Daily notes: Pitcher and hitter rankings for Friday

Mariners right-hander Mike Leake enters June trending in the right direction. Stephen Brashear/Getty Images

Wow, Friday kicks off June. It seems like just yesterday we were saying, "It's too early." Well, there are obviously four months of baseball left, but it's not too early to take stock of your fantasy team. Maybe it's time to move on from that underperformer or make a trade to address a deficiency.

Still, the best way to stay ahead of your competition is sage, day-to-day management, and we're here to help. Friday's pitchers won't dazzle with strikeouts, though they should limit runs and keep their team in the game. Hitters are dotted with some forgotten and now reemerging names.

Here's a look at the day's most intriguing streamers, focusing on players rostered in fewer than 50 percent of ESPN leagues.


Pitchers to stream

Mike Leake (R), rostered in 11 percent of ESPN leagues, Seattle Mariners vs. Tampa Bay Rays: Leake is coming off a pair of solid efforts, allowing just two runs in the combined 14 2/3 innings. However, as alluded to, he fanned only five along the way. The Rays aren't pushovers, as they check in 10th in terms of weighted on base average (wOBA) versus right-handers. However, they're only 23rd in runs scored, giving Leake a chance to pick up a win as the Mariners likely face Sergio Romo as the opener with Austin Pruitt as the follower.

Jaime Barria (R), 7 percent, Los Angeles Angels vs. Texas Rangers: Barria has been a key cog in the Angels' ability to stay with their six-man rotation. His 7.2 K/9 isn't special, but he doesn't walk many, trusting his excellent defense to get the job done. On paper, Barria draws a great matchup, facing a Rangers club toting a weak .321 wOBA and generous 26 percent strikeout rate versus righties into Angels Stadium.

Tyler Mahle (R), 7 percent, Cincinnati Reds at San Diego Padres: In deeper leagues, Mahle has been a disappointment. It's not like he was expected to contend for the NL Cy Young award, but league average ratios were certainly fair anticipations. Instead, Mahle totes a bloated 4.76 ERA and 1.41 WHIP into Petco Park. However, he opposed an offense with the third-lowest wOBA and second-highest strikeout pace with a righty on the hill.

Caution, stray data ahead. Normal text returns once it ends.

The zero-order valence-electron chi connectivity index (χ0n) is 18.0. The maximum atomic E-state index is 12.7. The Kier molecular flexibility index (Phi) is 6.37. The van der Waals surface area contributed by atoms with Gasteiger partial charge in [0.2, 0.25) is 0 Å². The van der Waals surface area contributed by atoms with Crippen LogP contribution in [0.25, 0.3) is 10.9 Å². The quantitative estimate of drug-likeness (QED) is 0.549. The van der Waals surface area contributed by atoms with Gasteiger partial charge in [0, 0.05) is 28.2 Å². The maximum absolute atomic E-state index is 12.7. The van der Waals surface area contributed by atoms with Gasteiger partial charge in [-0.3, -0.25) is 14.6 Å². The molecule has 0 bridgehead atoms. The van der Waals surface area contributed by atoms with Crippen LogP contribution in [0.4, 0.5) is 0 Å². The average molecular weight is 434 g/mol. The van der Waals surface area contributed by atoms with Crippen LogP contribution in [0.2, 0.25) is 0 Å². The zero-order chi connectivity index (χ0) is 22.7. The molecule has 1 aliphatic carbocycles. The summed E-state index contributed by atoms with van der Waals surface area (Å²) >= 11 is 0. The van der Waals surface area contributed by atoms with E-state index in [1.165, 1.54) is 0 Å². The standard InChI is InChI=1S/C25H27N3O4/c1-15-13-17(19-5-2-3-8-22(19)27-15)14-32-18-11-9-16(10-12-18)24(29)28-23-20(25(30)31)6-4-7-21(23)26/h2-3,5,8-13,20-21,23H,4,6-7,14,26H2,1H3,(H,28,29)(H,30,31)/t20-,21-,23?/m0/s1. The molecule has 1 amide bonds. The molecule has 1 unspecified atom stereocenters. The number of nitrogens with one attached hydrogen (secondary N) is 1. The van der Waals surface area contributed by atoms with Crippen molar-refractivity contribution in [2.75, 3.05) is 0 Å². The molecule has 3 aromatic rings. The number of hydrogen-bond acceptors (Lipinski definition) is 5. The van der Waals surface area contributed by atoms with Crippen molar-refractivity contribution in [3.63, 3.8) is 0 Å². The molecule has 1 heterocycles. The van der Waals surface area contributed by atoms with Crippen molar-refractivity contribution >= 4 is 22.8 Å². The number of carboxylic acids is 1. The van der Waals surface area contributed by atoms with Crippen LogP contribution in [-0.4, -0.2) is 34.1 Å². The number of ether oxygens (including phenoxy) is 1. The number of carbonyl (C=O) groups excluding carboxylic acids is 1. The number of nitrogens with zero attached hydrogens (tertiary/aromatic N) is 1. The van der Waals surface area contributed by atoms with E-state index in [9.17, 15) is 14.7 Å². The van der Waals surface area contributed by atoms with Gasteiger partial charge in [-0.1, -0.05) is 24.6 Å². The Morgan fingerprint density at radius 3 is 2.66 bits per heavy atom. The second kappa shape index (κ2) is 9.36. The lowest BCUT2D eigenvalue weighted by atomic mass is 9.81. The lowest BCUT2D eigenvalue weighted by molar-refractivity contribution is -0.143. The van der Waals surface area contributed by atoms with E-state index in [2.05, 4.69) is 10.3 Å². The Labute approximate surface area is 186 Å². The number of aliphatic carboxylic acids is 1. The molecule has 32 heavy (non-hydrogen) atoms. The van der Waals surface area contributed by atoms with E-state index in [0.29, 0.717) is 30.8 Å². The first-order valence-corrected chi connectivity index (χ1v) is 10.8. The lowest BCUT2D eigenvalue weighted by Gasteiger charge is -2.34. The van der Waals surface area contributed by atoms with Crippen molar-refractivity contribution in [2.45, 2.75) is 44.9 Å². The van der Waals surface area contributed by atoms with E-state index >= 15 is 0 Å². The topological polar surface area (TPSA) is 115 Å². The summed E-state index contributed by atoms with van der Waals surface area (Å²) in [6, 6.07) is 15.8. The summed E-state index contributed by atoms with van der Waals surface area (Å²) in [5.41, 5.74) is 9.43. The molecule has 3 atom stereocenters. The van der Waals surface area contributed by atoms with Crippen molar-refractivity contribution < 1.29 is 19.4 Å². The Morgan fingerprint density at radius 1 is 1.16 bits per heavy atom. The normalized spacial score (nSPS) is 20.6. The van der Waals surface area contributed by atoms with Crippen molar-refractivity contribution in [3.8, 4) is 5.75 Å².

Clay Buchholz (R), 6 percent, Arizona Diamondbacks vs. Miami Marlins: With just five punchouts in his two outings spanning 11 frames, Buchholz is heading toward turning into a pumpkin. However, there's likely ample pixie dust to get him through one more effort, at home against a Marlins squad carrying the second poorest wOBA versus right-handers into the desert, along with an above-average strikeout rate.


A murky situation in Pittsburgh is now even more unclear after Thursday night's comeback win by the Cardinals. Felipe Vazquez was removed from last Sunday's game with a sore forearm. After resting Monday, he pitched both Tuesday and Wednesday -- hitting 98 mph on the radar gun. Then on Thursday, when asked to work for a third consecutive day, Vazquez imploded, allowing five runs (four earned) to the Redbirds without recording an out.

Assuming he's healthy, Vazquez will obviously get a game or two off, with the chance he's actually lost the closer role. The Pirates could be reticent to turn to setup man Michael Feliz, as he's surrendered nine earned runs over his last four appearances. That leaves Edgar Santana and Richard Rodriguez, with Santana having the edge based on usage. He has six holds, compared to zero from Rodriguez.

Projected game scores

GS is the projected game score for the pitcher. The "*" symbol means the pitcher lacks requisite career major league data to produce an accurate rating; these are the author's ratings.



John Ryan Murphy (R), 1 percent, Arizona Diamondbacks vs. Miami Marlins (RHP Elieser Hernandez): Hernandez's surface stats look great, but there's reason to be concerned, as dictated by his 4.44 xFIP. The Diamondbacks had, by far, the league's worst offense in May but showed some signs of life at home versus the Reds to close out the month. Murphy has quietly taken over as the main catcher, though he's still sharing time with Alex Avila and Jeff Mathis. With three homers the past week, Murphy is in play if he's behind the dish on Friday.

First Base

Matt Skole (L), under 1 percent, Chicago White Sox vs. Milwaukee Brewers (RHP Chase Anderson): Skole has been filling in for the injured Matt Davidson, batting fifth in a lineup quietly effective against right-handers. Anderson has been in a season-long rut, sporting better numbers than his underlying skills portend. He has been working on his mechanics, so there's hope, but it's also a great spot to play Skole, a 28-year-old career minor leaguer until he was given his first taste of the Show last week.